On Friday, the supreme leader raised the stakes by giving Ahmadinejad full support and insisting that there was no fraud in the election.
Iran's supreme religious leader threw his weight behind the disputed landslide victory of President Mahmoud Ahmadinejad on Friday, calling the vote "God's blessing," ruling out any fraud, and ordering an end to massive street protests.
In what may prove a pivotal point in the post-election crisis that has shaken Iran for nearly a week, Ayatollah Sayed Ali Khamenei took an uncompromising stand at Friday prayers.
"If there is any bloodshed, leaders of the protests will be held directly responsible," declared Ayatollah Khomeini, speaking to an overflowing crowd of tens of thousands at Tehran University that was bolstered by a large contingent of ideological militiamen.
Defeated candidate Mir Hossein Mousavi has brought hundreds of thousands of Iranians onto the streets for peaceful protest in recent days, harnessing public outrage that first burst into riots and clashes when results were announced last Saturday.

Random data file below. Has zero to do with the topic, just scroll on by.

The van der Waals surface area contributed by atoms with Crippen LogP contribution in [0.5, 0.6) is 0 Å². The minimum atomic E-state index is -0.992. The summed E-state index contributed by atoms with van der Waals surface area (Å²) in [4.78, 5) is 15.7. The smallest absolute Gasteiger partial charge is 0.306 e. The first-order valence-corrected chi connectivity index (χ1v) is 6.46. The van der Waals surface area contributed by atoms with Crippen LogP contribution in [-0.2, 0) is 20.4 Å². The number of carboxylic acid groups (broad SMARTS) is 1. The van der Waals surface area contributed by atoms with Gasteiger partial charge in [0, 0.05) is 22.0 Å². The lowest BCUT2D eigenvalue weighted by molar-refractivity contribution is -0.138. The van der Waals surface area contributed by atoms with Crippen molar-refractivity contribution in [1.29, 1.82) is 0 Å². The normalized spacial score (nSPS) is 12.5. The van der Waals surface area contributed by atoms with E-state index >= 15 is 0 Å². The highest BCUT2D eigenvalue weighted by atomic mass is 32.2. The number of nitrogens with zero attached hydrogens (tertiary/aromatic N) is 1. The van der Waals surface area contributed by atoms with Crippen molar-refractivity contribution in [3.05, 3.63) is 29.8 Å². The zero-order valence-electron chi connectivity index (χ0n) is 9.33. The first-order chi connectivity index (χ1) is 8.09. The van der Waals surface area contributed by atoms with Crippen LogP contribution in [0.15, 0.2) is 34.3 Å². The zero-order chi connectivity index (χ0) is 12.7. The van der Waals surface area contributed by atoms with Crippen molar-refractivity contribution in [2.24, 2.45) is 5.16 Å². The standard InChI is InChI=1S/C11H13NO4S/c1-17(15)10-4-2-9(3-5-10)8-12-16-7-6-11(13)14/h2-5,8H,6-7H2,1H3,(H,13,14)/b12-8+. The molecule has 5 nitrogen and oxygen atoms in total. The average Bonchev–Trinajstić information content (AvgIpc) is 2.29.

Another march is slated for this Saturday, though it has already been declared illegal by authorities – as have each of the previous rallies. But now all future marches will be higher stakes and held in direct defiance of Iran's most powerful authority.
"This was expected. All these activities of last week, the restrictions and repressive measures, all point to one thing: no compromise, to an iron fist," says a political analyst in Tehran who could not be named for security reasons.
He said there was still much horn-honking on the streets of Tehran, and travelers on the road west of the capital were showing green – Mousavi's campaign color – and flashing victory signs.
"These are small signs, but it means that many people express a willingness to keep it up," says the analyst.